1) Reactions of the still satisfied members. These are those members of the accused group who, despite the negative witnesses of the hostile ex members, don’t deny anything of their previous experience whose value, meaning and/or doctrine they still share. In these cases the life choices taken in the group are strengthened and enhanced, as the outer action is perceived (right or wrong) as a prosecution confirming the value of the experience. In these subjects the different forms of the prosecution from the former friends are re-interpreted in the light of the group’s doctrine-philosophy-values which are more strongly felt as based and truthful. The active action against the cult in these cases get exactly the contrary effect to the wished one. It would be interesting to examine the personalities and the personal history of these members remaining “faithful” to their group and its features, which they use to interpret and face the ugly feeling of being described as “plagiarized and sectarian”.
The reaction of the charismatic leader can be very different and it depends on many factors. When they are evil-minded persons who intentionally harm their victims to exert power on them and get some economical benefit, the reaction can be the escape, as it happened in a emblematic case here in
When a leader is personally convinced of his powers and of the supreme aims of the group he founded, he follows all its misfortunes and does everything he can to make the group survive to the most harsh attacks of the outer world. In extreme cases, when the leader is highly disturbed and mentally unbalanced, he can self destroy, as a last act of power, and his most loyal followers are ready to obey until the end. The cases of collective murders-suicides are well known and several times I personally wrote about them.
When the leader thinks to be innocent from the accuses, he tries to defend himself with the arms of the justice, being supported in this effort by those adepts remained loyal. In
Similar cases verified in internationally known religious movements whose leaders were processed, like Ikeda (Soka Gakkai), Moon (
How to explain such phenomenon? Why the actions aimed to destroy a leader and his group don’t always get effective results?
I often asked myself such a tough question and I can’t say I have found an answer. Anyway I’d like to reason a bit on what makes a man "charismatic".
I think the answer to these questions is in the peculiar features of the charisma. By charisma in this context I mean that set of personal characteristics making someone strongly amiable, deserving consideration, esteem or veneration for those sharing his values, his philosophy or doctrine. I think that the individual "charisma" cannot be destroyed, despite any effort. What can be done is to hit the person deeply to weaken and discourage, to undermine his positive image in any way.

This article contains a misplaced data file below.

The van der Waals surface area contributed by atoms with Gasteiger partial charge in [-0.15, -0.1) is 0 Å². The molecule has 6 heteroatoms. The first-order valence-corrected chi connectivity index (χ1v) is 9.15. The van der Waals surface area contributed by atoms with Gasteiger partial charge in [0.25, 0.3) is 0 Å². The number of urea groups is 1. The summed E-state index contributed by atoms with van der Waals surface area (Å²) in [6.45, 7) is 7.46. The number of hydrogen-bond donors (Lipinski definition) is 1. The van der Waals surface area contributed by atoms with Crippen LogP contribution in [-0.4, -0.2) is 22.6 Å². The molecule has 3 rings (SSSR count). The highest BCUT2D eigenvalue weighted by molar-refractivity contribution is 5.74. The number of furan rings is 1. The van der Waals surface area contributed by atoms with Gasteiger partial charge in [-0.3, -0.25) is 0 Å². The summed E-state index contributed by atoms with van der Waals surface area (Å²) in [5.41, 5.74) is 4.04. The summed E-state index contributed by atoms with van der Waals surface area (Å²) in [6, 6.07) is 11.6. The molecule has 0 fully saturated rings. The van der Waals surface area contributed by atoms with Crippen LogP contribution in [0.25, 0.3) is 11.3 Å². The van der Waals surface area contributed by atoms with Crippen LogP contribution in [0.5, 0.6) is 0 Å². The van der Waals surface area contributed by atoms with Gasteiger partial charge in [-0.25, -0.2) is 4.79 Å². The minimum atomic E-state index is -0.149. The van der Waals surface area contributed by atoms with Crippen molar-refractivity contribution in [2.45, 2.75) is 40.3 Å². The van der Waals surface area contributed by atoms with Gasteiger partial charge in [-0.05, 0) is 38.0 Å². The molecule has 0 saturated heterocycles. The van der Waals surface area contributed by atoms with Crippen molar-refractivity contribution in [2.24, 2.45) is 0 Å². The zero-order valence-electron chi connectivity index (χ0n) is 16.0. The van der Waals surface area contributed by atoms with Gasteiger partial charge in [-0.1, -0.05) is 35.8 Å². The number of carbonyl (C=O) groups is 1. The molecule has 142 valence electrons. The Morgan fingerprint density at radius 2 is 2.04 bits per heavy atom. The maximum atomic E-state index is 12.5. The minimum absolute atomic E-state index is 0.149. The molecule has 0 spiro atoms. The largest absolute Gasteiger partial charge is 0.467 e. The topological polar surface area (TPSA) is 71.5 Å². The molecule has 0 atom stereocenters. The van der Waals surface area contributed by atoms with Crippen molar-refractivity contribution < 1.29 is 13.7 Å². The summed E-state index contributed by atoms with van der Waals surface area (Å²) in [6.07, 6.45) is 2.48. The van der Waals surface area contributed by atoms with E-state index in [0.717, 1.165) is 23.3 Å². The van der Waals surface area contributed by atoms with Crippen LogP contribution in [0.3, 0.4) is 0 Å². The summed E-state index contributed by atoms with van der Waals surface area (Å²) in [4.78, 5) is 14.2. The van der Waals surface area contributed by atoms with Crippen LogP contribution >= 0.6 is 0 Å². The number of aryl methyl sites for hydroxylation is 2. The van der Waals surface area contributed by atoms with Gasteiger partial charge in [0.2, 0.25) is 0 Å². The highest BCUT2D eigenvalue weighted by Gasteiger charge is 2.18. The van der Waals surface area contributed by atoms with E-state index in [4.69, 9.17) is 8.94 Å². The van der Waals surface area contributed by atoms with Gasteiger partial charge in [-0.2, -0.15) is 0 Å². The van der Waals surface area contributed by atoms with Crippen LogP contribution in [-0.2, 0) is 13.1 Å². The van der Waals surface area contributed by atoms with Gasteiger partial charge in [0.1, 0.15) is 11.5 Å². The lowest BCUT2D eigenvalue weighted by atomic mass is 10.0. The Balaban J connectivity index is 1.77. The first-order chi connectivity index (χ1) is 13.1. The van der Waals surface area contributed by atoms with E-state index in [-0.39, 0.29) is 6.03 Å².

Nevertheless, as we saw, there’s no certainty that this action gets the expected outcome. I observed some charismatic leaders under attack beginning to live their role and to change it: they feel no more leaders, but victims. They don’t pretend: they really feel like victims and they’re perceived that way from their loyal followers. Sometimes there’s an inner process of self-criticism leading the leader to take on himself real and imaginary faults, in order to "expiate" everybody’s faults, also those of others.
Oppressed by the aggressive action from outside and by the pain caused to many followers involved in the "war", they tend to take on themselves any responsibility and see the humiliation they suffer as a way of rescue. When this happens, with the exception of the few attacking and accusing them, their authority and authoritativeness is not minimally reduced. If it were possible to recreate the group, even only briefly, such authority deriving from the charisma would express as before the crisis and maybe more.
I think I can say that the charismatic leader is a powerful catalyst for emotions, feelings and deep experiences which seems always enjoyable and available to create once again the group’s cohesion even when it’s (physically) dispersed. The experiences shared inside the group remain because they’re deeply interiorized.
The power of the charisma expresses at its peak when the leader dies because he keeps on living for his followers in his words, actions and teachings. This explains the survival of groups for decades, even after the leader disappeared (temporarily of forever).
With the passing of time, the group inevitably changes because of the leader’s disappearance, but the "spirit" remains and the charisma keeps on acting even if "transformed". The return of the leader (or of one influential substitute) can rebuild the system which recomposes like a puzzle whose fragments self regulate to take each its place.
These observations always refers to different cases: when the leader has been imprisoned after being found guilty, when he’s been accused of the worst crimes and then acquitted, when his image has been harmed by the media and also when he’s dead. The charisma keeps on living after him, interiorized, relived and reinterpreted from those following his steps.
I’d like to close this Fragment with a word of realism, rather than pessimism.
I believe that problems should be faced with the humility of those who understand their complexities and operate to prevent them, the only truly effective "weapon" and, what’s most, the only without the side effects of any "aggressive" medicine: to kill a virus you destroy all the immunity system.
Is it wise? But what’s more: is it useful to reach the goal of healing?
I leave the answer to those who want to. I think I have found it.